The Resonating Interval:
Exploring the Process of the Tetrad
By Anthony Hempell

The Global Village:
Visual and Acoustic Space

The Mind and Eye: The Physiology of Visual Space
Western history has been dominated by the perception of the world as a linear thought: everything has a beginning, a middle, and an end. McLuhan hypothesizes that this linearity is a side effect of the phonetic alphabet, which compresses the range of human speech and thought into a symbolic system of 26 characters. The result is a world view dominated by linear logic and the symbolic abstraction of meaning.

The alphabet and writing strongly biases our communication towards the world of visual space. Our discourse about our environment is constricted into ideas of lines, planes and grids. The universe is perceived as having a beginning, and at some point an end; time is constructed as a line. These models are not necessarily "truth," but abstractions based on our perceptive tools which are built to heighten our awareness of visual space. McLuhan states that it may be partly due to the physiology of the human eye (which perceives lines and perspective in great detail) that we are prone towards the visual.

The Lost Dimension: Acoustic Space
In contrast with the linear biases of visual space, acoustic space is analogous to the natural environment. Acoustic space surrounds us; it approaches from 360 degrees. It is a simultaneous process of "centers everywhere and margins nowhere." Acoustic space was dominant in pre-literate societies, where orality and myth were the medium between humans and the environment: "for hundreds of thousands of years, mankind lived without a straight line in nature."

Writing and publishing are the main technologies that have focused Western society on the visual; however, McLuhan claims the counteraction of two "acoustic" technologies (cash money and the compass), have kept us with some balance. Acoustic technologies focus on the intangible (cash as a metaphor for value/wealth; a means of increasing the "velocity" of the economy over barter) and the global (compass reconstructs the world as a navigable sphere).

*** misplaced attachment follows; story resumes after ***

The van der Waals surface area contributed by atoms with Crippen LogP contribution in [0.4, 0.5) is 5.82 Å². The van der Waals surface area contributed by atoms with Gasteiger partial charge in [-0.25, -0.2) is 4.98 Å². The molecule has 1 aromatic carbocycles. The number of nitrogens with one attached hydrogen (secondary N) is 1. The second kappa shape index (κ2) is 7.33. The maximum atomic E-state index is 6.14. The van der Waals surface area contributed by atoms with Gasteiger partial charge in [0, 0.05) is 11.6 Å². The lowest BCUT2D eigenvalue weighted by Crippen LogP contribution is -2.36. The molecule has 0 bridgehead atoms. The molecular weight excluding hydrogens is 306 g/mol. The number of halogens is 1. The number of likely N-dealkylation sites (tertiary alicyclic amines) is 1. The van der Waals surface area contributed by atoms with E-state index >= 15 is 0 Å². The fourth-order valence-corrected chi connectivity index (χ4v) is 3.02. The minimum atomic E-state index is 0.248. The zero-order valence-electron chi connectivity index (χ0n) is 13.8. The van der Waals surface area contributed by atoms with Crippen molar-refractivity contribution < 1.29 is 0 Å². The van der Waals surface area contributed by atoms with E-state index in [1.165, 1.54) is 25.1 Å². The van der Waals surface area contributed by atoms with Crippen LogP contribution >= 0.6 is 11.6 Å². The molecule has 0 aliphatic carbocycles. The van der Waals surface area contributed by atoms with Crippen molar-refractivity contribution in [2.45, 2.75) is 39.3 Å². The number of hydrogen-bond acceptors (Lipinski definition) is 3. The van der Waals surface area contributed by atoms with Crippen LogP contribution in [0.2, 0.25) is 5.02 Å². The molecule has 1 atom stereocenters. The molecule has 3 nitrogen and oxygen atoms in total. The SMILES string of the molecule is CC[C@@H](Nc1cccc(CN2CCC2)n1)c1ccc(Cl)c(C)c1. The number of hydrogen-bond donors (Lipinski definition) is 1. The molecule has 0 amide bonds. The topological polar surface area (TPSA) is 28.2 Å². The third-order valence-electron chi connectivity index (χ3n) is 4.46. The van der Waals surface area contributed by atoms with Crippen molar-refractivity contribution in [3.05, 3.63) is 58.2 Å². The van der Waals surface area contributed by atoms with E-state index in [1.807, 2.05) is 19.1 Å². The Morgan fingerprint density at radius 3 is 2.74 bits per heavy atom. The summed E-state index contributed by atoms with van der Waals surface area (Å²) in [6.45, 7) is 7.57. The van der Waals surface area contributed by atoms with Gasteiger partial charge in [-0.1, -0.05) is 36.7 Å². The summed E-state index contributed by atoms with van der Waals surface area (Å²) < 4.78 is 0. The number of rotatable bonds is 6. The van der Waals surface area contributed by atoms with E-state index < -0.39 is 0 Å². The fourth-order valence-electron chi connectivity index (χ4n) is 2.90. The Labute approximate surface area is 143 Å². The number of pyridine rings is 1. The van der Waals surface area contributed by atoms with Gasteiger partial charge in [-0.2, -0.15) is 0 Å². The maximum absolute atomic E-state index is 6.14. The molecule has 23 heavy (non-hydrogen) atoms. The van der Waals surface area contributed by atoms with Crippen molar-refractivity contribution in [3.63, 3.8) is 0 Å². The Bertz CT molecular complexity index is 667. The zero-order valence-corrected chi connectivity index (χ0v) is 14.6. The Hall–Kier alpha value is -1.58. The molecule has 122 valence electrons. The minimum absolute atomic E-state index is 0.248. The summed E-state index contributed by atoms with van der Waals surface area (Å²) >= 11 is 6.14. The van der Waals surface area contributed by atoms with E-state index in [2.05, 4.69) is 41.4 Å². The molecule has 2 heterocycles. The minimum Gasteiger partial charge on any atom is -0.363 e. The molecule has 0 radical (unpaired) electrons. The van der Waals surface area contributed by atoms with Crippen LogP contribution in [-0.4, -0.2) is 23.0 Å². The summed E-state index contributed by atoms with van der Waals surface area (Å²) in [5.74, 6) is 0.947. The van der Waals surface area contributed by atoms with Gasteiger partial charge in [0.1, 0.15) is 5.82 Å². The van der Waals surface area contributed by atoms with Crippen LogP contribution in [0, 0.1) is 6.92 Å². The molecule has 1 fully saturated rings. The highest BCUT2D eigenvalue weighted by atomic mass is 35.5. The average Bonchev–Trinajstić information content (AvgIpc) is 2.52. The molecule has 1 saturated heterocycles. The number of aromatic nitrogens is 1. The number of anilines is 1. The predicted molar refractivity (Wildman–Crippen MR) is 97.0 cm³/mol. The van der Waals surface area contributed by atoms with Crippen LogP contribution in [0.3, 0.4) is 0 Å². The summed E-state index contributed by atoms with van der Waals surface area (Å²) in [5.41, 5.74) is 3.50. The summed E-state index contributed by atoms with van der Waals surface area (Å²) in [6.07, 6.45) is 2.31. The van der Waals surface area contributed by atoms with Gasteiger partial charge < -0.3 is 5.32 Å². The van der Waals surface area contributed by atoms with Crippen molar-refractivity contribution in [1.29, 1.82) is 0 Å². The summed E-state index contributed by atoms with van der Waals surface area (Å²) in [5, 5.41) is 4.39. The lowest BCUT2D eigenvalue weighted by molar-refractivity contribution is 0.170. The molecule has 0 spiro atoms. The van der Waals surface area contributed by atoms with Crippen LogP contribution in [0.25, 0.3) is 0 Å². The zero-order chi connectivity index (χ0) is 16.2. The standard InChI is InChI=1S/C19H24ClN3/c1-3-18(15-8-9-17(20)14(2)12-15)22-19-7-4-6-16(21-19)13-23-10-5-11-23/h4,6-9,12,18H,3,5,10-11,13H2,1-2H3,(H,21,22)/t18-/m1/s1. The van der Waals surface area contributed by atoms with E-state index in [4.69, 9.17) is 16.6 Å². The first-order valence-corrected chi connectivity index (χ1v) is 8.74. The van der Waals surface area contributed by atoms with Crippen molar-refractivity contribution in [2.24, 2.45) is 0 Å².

Table 2: Attributes of Visual and Acoustic Space

Visual Space Acoustic Space
Left hemisphere of the brain

Linear, sequential; based on the line, plane, grid, perspective. Heightens response of the eye. Linear conceptualization, causality.

Right hemisphere of the brain

Gyroscopic, 360 degrees, reflective, reverberant, simultaneous. Heightens response of the ear (balance). Oral culture, myth, time as a cycle.

Modality: Achieving Balance
Modality is McLuhan and Powers' concept of the sensory preference of a culture. Our modality is presently visual, or at least visually-dominant. However, the increased use in video technologies (which increase the need for processing symbols, sounds and manufacturing metaphors and relationships) is shifting our modality towards the acoustic.

We do not always live in one modality: when we sleep, our senses are dimmed, and the hypnosis of a drum beat is caused by the "steady assault on a single sense." Therefore, our modality can change; but what is the "natural balance" of mankind's sensorium? According to McLuhan, we have overstimulated our visual sense, neglecting the diffuse and formless acoustic sense in favour of the "violence" of categorization and linear conceptualization.

Introduction | Tetrad:Concept | Tetrads:Past | Tetrads:Present | Tetrads:Future | Bibliography
copyright ©1996 by Anthony Hempell.